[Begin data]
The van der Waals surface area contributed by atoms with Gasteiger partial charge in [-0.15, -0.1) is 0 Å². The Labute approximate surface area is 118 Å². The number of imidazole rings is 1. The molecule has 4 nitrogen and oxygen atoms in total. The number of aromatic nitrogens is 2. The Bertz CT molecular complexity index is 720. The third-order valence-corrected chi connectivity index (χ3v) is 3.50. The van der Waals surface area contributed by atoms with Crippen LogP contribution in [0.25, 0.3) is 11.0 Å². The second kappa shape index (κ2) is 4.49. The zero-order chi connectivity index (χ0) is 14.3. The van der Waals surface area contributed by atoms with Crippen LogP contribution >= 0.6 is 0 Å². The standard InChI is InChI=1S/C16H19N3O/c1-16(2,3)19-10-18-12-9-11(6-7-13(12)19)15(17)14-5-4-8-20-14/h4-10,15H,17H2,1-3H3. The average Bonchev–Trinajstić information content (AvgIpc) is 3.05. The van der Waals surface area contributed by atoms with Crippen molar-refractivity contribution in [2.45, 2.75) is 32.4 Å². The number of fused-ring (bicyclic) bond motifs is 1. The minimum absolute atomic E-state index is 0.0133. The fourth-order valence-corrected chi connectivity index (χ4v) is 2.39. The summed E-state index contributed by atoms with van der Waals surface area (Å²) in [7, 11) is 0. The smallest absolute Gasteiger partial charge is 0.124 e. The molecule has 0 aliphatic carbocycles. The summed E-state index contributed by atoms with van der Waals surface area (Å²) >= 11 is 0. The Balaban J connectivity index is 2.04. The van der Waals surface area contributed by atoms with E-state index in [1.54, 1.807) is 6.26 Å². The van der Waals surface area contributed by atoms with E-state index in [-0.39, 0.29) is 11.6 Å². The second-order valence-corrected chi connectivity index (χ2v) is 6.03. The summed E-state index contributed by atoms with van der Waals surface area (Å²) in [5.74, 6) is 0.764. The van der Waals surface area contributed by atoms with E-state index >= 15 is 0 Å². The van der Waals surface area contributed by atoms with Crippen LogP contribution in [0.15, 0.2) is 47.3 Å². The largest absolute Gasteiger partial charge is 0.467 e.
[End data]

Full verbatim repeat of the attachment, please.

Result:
The van der Waals surface area contributed by atoms with Gasteiger partial charge in [-0.15, -0.1) is 0 Å². The Labute approximate surface area is 118 Å². The number of imidazole rings is 1. The molecule has 4 nitrogen and oxygen atoms in total. The number of aromatic nitrogens is 2. The Bertz CT molecular complexity index is 720. The third-order valence-corrected chi connectivity index (χ3v) is 3.50. The van der Waals surface area contributed by atoms with Crippen LogP contribution in [0.25, 0.3) is 11.0 Å². The second kappa shape index (κ2) is 4.49. The zero-order chi connectivity index (χ0) is 14.3. The van der Waals surface area contributed by atoms with Crippen LogP contribution >= 0.6 is 0 Å². The standard InChI is InChI=1S/C16H19N3O/c1-16(2,3)19-10-18-12-9-11(6-7-13(12)19)15(17)14-5-4-8-20-14/h4-10,15H,17H2,1-3H3. The average Bonchev–Trinajstić information content (AvgIpc) is 3.05. The van der Waals surface area contributed by atoms with Crippen molar-refractivity contribution in [2.45, 2.75) is 32.4 Å². The number of fused-ring (bicyclic) bond motifs is 1. The minimum absolute atomic E-state index is 0.0133. The fourth-order valence-corrected chi connectivity index (χ4v) is 2.39. The summed E-state index contributed by atoms with van der Waals surface area (Å²) in [7, 11) is 0. The smallest absolute Gasteiger partial charge is 0.124 e. The molecule has 0 aliphatic carbocycles. The summed E-state index contributed by atoms with van der Waals surface area (Å²) >= 11 is 0. The Balaban J connectivity index is 2.04. The van der Waals surface area contributed by atoms with E-state index in [1.54, 1.807) is 6.26 Å². The van der Waals surface area contributed by atoms with E-state index in [-0.39, 0.29) is 11.6 Å². The second-order valence-corrected chi connectivity index (χ2v) is 6.03. The summed E-state index contributed by atoms with van der Waals surface area (Å²) in [5.74, 6) is 0.764. The van der Waals surface area contributed by atoms with E-state index >= 15 is 0 Å². The van der Waals surface area contributed by atoms with Crippen LogP contribution in [0.15, 0.2) is 47.3 Å². The largest absolute Gasteiger partial charge is 0.467 e.